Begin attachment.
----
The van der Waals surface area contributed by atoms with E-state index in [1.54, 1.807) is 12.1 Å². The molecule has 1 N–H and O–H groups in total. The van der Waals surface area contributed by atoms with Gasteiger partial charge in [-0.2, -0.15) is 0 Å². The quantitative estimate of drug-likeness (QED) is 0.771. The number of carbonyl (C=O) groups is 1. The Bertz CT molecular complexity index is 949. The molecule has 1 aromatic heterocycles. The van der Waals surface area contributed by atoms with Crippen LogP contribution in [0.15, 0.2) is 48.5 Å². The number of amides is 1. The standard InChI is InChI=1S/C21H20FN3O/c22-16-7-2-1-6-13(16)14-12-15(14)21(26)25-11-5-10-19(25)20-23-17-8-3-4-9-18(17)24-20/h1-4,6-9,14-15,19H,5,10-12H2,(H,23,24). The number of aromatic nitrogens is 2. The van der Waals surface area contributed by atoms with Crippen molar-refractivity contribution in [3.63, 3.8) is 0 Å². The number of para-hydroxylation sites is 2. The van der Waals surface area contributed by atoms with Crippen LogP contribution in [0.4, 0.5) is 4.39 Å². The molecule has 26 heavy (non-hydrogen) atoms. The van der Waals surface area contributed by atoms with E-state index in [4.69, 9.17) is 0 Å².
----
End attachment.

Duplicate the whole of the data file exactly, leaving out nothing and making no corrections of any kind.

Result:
The van der Waals surface area contributed by atoms with E-state index in [1.54, 1.807) is 12.1 Å². The molecule has 1 N–H and O–H groups in total. The van der Waals surface area contributed by atoms with Gasteiger partial charge in [-0.2, -0.15) is 0 Å². The quantitative estimate of drug-likeness (QED) is 0.771. The number of carbonyl (C=O) groups is 1. The Bertz CT molecular complexity index is 949. The molecule has 1 aromatic heterocycles. The van der Waals surface area contributed by atoms with Crippen LogP contribution in [0.15, 0.2) is 48.5 Å². The number of amides is 1. The standard InChI is InChI=1S/C21H20FN3O/c22-16-7-2-1-6-13(16)14-12-15(14)21(26)25-11-5-10-19(25)20-23-17-8-3-4-9-18(17)24-20/h1-4,6-9,14-15,19H,5,10-12H2,(H,23,24). The number of aromatic nitrogens is 2. The van der Waals surface area contributed by atoms with Crippen molar-refractivity contribution in [3.63, 3.8) is 0 Å². The number of para-hydroxylation sites is 2. The van der Waals surface area contributed by atoms with Crippen LogP contribution in [0.4, 0.5) is 4.39 Å². The molecule has 26 heavy (non-hydrogen) atoms. The van der Waals surface area contributed by atoms with E-state index in [4.69, 9.17) is 0 Å².